"Tanker in Vancouver Harbour" by AverageJoe, on Flickr
"No amount of miniscule increases to safety, or a provincial policy paper that ultimately allows the Christy Clark government to approve the proposed [Enbridge] pipeline, provide any assurances that the land and waters will be protected." Grand Chief Stewart Phillip, President of the Union of BC Indian Chiefs, News Release, July 23, 2012
There has been a lot of discussion amongst political parties in British Columbia regarding oil pipeline expansion from Alberta. I hope that British Columbians and their government come up with a solution that balances the needs of the economy with the long term needs of the environment. Recognizing the historical, economic and cultural claims to the land and water, government must address aboriginal concerns. The provincial government should engage in extensive dialogue with First Nations communities who are affected by these oil pipelines.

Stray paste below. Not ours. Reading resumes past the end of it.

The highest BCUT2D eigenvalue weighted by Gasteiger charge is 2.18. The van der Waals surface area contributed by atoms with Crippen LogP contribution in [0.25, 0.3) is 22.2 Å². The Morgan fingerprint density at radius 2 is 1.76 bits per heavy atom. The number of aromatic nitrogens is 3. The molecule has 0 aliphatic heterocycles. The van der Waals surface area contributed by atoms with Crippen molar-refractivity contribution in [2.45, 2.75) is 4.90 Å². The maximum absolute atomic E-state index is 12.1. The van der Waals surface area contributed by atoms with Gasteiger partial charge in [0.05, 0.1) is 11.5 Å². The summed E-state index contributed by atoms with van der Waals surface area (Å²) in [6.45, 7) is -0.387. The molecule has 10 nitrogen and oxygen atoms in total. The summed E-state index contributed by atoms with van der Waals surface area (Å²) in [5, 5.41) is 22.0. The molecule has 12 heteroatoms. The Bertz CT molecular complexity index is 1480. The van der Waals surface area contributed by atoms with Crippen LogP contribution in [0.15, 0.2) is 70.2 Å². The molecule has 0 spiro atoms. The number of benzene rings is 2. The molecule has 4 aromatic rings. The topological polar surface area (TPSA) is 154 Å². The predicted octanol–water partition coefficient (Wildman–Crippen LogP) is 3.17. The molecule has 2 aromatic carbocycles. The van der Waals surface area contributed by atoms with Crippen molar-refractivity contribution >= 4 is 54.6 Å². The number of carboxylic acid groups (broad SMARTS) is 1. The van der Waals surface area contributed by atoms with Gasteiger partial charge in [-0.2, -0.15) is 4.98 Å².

The two main parties, the BC Liberals and BC NDP should work on a common position in order to effectively represent the views of British Columbians. Simply stating, as the BC Liberal Party has done, that if the province receives sufficient royalties then the pipelines can proceed is odd as it does nothing to address the issue of safety. Most residents of British Columbia would agree with the idea that the province takes most of the risks of oil pipeline expansion to the coast yet receives little of the benefits. Increased royalties does not mitigate the risk in the least. The BC NDP also needs to articulate its position on increased oil tanker traffic along the Burrard Inlet and Salish Sea. As Canadians, we need to think of proposed oil pipelines through the legacy that we leave our children instead of concentrating on short term economic gain. We will not be able to fully remove bitumen from our shores once it has been spilled. We should therefore think carefully before proceeding with any plan that jeopardizes our collective future. A common position is needed now more then ever.